Saturday, September 24, 2011

Answers to some of the questions on Zoraini's SMS use...

I finally had an opportunity to view the presentation by Dr. Zoraini Wati Abas (video below) for Week 2 of Change11. I must admit that having read the blog posts prior to viewing the presentation did influence how I viewed the presentation.  First I read Jaap's blog post, which lead me to Louise's blog. Both Jaap and Louise had some questions, and I viewed the presentation based on these questions.  Here are some thoughts (by the way, great to "see" you again Jaap!)


Do you use SMS for activating student academic behavior because it is cheap or because it is the best way to get results? - by Jaap
My feeling is that SMS it just ubiquitous. Given sufficient mobile phone penetration, and free incoming SMS (something that is NOT the case in the US), SMS was the cheapest and most universal way to get something done.


Do you trust the answers of the students where they tell you they are very pleased with the SMS? Are the students just being polite? - by Jaap
If answers are completely anonymous, I would trust them. If they were not anonymous, I'd have a doubt in the back of my mind.

Is it really m-learning or the use of a new resource to deliver blended-learning?  - by Silvia on Jaap's blog
Well, what is mLearning? If we take mLearning as
"an activity that allows individuals to be more productive when consuming, interacting with, or creating informations, mediated through a compact digital portable device that the individual carries on a regular basis, has reliable connectivity, and fits in a pocket of purse" (eLearning Guild 260 Mobile Learning Research Report 2007)
then does mLearning need to be discreetly its own thing?  It can be an addition to blended learning, online learning, asynchronous learning, informal learning, or situational learning. There are areas where things overlap, and I see mLearning overlapping (or helping with) all of these areas.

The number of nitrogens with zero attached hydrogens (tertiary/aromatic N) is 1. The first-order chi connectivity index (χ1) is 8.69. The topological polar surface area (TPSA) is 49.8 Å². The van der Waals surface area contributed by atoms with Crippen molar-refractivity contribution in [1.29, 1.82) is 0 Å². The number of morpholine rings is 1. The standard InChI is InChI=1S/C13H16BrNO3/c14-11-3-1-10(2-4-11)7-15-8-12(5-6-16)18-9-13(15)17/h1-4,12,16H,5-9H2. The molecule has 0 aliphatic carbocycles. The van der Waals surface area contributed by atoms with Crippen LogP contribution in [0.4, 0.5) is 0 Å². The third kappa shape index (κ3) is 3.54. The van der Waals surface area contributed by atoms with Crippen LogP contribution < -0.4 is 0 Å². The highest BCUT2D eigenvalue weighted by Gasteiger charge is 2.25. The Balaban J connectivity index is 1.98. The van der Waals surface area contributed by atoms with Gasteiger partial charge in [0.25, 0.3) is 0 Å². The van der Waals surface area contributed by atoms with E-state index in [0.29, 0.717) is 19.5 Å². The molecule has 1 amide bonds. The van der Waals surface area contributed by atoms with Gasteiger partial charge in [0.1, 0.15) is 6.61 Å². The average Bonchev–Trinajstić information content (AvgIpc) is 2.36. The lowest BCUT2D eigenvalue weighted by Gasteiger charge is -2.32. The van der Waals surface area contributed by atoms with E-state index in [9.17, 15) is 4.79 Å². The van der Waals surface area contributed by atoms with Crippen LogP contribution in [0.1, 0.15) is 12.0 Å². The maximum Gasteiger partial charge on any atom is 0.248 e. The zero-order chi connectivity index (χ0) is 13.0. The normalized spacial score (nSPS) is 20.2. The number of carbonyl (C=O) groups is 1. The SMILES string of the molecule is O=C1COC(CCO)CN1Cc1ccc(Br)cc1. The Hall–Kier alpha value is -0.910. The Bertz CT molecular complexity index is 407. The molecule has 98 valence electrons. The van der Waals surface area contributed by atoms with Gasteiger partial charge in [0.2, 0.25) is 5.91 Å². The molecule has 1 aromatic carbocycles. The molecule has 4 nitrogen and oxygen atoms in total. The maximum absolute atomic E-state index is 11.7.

My first skepticism regarding the studies remains to be whether there are or will be more objective measures, other than student satisfaction, to demonstrate the effectiveness of the SMS technology. However, does the support system provided by the technology indeed
  • help students to improve their academic performance;
  • increase the amount of discussion board participation;
  • encourage persistence (lower dropout rates);
  • lead to a decrease in late assignments, etc?
- by Louisa
I think we might be getting into the trap of metrics.  Some things we can measure by the numbers, however you need to control certain variables to get believable and accurate figures (and I don't think we can control the variables).  If we could keep all else equal, then yes - a decrease in late assignments, lower drop out rates, increased participation on the discussion board, could all be valid measures - however things happen in the learner's personal lives that affect things like submitting assignments, the retention rate, and their academic performance.  As far as discussions go, unless the discussion board is sparsely utilized, there is a point of diminished returns on a discussion board - you can only really go so far in any given week on any given topic before you reach a point of diminished returns.


I further wonder whether the use of this technology will lose its appeal once the students find out that the messages that they receive are rather centralized and standardized (which are, perhaps, useful for the purpose of the study), the same way that urban legends passed along in email are usually directed to the junk box immediately. - by Louisa
I honestly don't think that students care whether a bot is sending them notifications or a live human being - it sort of like looking on my iPhone and getting a calendar or to-do notification that something is due.  I don't care that there isn't another human being there reminding me, all I care about is that I get a reminder of when a library book is due back, or when an assignment is due so I don't forget (and trust me, I do forget!)


further concern was regarding the nagging effect, though Zoraini commented that perhaps “holding the hands” of the distance learners may be necessary, especially when they are in their first semester, which is reasonable. - by Louisa

I know, people don't like to be nagged, but can people turn off notifications? If they can, it's up to them!  When I was testing out learning management systems to replace our BlackBoard Vista LMS, I came across an awesome LMS called Canvas (by Instructure). Students could setup their emails and phone number and they could get notifications of things happening in the course (assignment gradings, comment feedback, replies in discussions and so on). The learners had complete control with this LMS to get notification how and how often they wanted.  If the learner has control over how he receives (and where he receives) the information, I don't see the "nagging" being a problem :-)



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